Legislation silencing the lawmakers on decisions ruinous to California?
That is exactly what Senators Anderson and Wyland and Assemblymember Garrick will accomplish if SB 162 passes.
They will also silence the governor, the Department of Justice, the attorney general and law enforcement, to name a few of California’s agencies, from opposing fee-to-trust.
For those of you who are not well versed in federal Indian policy, fee-to-trust is a process whereas a tribal government can purchase land (fee) and request the land be given to the federal government to be held in trust for them.
There are about 110 tribal governments in California. Many of these tribal governments claim they are entitled to have thousands of acres of their aboriginal territory taken into federal trust for them. Our tribal neighbors, the Santa Ynez Band of Mission Indians (Chumash Casino), claim 7,000 square miles.
When land is in trust, chaos ensues because the land is, for all intents and purposes, removed from the state. The few laws that are supposed to apply are not enforced. Local regulatory authority does not apply, nor does taxation. Fee-to-trust means big business because once land is in trust there can also be a casino. Indian casino revenue is untaxed and these casinos are virtually unregulated. Public health and safety is jeopardized by the impact of thousands of gamblers. The negative impacts include exponentially increased crime, burden to law enforcement and emergency services, and wear and tear on roads.
Note, the United States Supreme Court determined only tribes federally recognized by 1934 are eligible to have land taken into trust for them (Carcieri v. Salazar). Many of California tribes were recognized well after 1934 and per this Supreme Court decision are ineligible for fee-to-trust.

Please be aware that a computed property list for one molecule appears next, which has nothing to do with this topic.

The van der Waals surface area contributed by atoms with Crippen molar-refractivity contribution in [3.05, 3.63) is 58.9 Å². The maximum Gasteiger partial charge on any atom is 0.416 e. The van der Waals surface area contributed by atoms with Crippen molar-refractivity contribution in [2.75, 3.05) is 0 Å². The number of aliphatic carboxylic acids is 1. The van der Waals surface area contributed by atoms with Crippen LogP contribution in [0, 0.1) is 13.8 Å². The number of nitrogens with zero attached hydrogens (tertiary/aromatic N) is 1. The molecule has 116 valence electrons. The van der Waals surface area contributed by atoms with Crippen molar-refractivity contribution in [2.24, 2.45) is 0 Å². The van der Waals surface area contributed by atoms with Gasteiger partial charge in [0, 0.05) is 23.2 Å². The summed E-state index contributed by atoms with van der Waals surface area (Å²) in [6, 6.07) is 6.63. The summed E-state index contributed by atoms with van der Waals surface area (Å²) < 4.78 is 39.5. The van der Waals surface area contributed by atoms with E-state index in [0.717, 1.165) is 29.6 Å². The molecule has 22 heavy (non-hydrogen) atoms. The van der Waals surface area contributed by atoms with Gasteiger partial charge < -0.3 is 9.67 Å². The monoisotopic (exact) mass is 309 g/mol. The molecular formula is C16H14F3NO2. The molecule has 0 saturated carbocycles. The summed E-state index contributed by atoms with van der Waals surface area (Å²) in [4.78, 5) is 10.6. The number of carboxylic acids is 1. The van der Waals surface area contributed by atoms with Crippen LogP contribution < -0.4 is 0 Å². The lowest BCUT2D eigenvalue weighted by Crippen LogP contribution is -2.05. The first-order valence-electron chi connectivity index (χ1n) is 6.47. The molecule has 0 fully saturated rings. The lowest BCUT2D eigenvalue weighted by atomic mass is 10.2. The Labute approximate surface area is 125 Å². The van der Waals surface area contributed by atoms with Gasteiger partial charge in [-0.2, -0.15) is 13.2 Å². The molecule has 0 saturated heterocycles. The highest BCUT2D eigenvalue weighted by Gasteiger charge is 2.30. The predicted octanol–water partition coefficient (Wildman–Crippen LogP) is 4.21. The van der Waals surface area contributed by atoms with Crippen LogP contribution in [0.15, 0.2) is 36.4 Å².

SB 162 is truly preposterous because it was a full bill substitution after Senate and Assembly committee analyses and votes had occurred. It is impossible to understand how full bill substitutions can even be legal since the evaluation process in place to ensure worthiness and legality of a bill is castrated by allowing it to be completely changed after most, or all, of the evaluation process has been completed.
In the case of SB 162, no evaluation and review has been allowed to occur. Given the complexity of federal Indian policy, the numerous past and pending Supreme Court Decisions and the significant destructive ramifications fee-to-trust has on the public health and safety, and California, it should be criminal for any legislation to be enacted that has not been thoroughly examined.
Because those in the know realize fee-to-trust is damaging, legislators often attempt to hoodwink the uneducated. SB 162 does exactly that. It feigns innocence by stating it would only apply to fee-to-trust for the purpose of housing and environmental or cultural protection. Suggesting land in trust for housing or environmental or cultural protection will stay for those purposes is untrue because federal code 25 CFR 151 does not allow restriction of use of land when it is in federal trust. Once the land is in federal trust anything can be built on it.
This bill may be voted on as early as June 20.
Legislators had better realize that the taxpayers have awoken and are outraged by casino politicians and bills like SB 162.
Ed’s Note: Kathy Cleary is past president and a current board member of Preservation of Los Olivos, which is engaged in litigation against the federal government. The group has standing to object to fee-to-trust.